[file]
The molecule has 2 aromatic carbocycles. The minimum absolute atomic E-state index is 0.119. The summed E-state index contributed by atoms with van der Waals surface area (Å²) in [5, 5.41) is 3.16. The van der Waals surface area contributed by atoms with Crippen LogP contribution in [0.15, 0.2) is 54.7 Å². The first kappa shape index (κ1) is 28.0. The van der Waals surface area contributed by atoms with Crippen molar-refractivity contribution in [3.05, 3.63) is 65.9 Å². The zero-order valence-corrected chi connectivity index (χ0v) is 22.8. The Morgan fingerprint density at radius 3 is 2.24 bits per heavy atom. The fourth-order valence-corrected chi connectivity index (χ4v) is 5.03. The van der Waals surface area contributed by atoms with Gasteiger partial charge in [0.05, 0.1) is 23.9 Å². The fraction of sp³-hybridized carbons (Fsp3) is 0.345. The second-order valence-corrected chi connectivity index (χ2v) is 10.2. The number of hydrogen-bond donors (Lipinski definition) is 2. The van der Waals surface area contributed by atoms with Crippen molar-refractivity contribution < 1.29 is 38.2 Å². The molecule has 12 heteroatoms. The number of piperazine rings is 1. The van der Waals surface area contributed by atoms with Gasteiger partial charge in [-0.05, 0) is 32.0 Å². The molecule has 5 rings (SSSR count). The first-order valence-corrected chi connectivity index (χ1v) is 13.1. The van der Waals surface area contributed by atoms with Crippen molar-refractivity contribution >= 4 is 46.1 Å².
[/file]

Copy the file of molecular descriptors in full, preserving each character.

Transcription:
The molecule has 2 aromatic carbocycles. The minimum absolute atomic E-state index is 0.119. The summed E-state index contributed by atoms with van der Waals surface area (Å²) in [5, 5.41) is 3.16. The van der Waals surface area contributed by atoms with Crippen LogP contribution in [0.15, 0.2) is 54.7 Å². The first kappa shape index (κ1) is 28.0. The van der Waals surface area contributed by atoms with Crippen molar-refractivity contribution in [3.05, 3.63) is 65.9 Å². The zero-order valence-corrected chi connectivity index (χ0v) is 22.8. The Morgan fingerprint density at radius 3 is 2.24 bits per heavy atom. The fourth-order valence-corrected chi connectivity index (χ4v) is 5.03. The van der Waals surface area contributed by atoms with Gasteiger partial charge in [0.05, 0.1) is 23.9 Å². The fraction of sp³-hybridized carbons (Fsp3) is 0.345. The second-order valence-corrected chi connectivity index (χ2v) is 10.2. The number of hydrogen-bond donors (Lipinski definition) is 2. The van der Waals surface area contributed by atoms with Crippen molar-refractivity contribution < 1.29 is 38.2 Å². The molecule has 12 heteroatoms. The number of piperazine rings is 1. The van der Waals surface area contributed by atoms with Gasteiger partial charge in [-0.05, 0) is 32.0 Å². The molecule has 5 rings (SSSR count). The first-order valence-corrected chi connectivity index (χ1v) is 13.1. The van der Waals surface area contributed by atoms with Crippen molar-refractivity contribution >= 4 is 46.1 Å².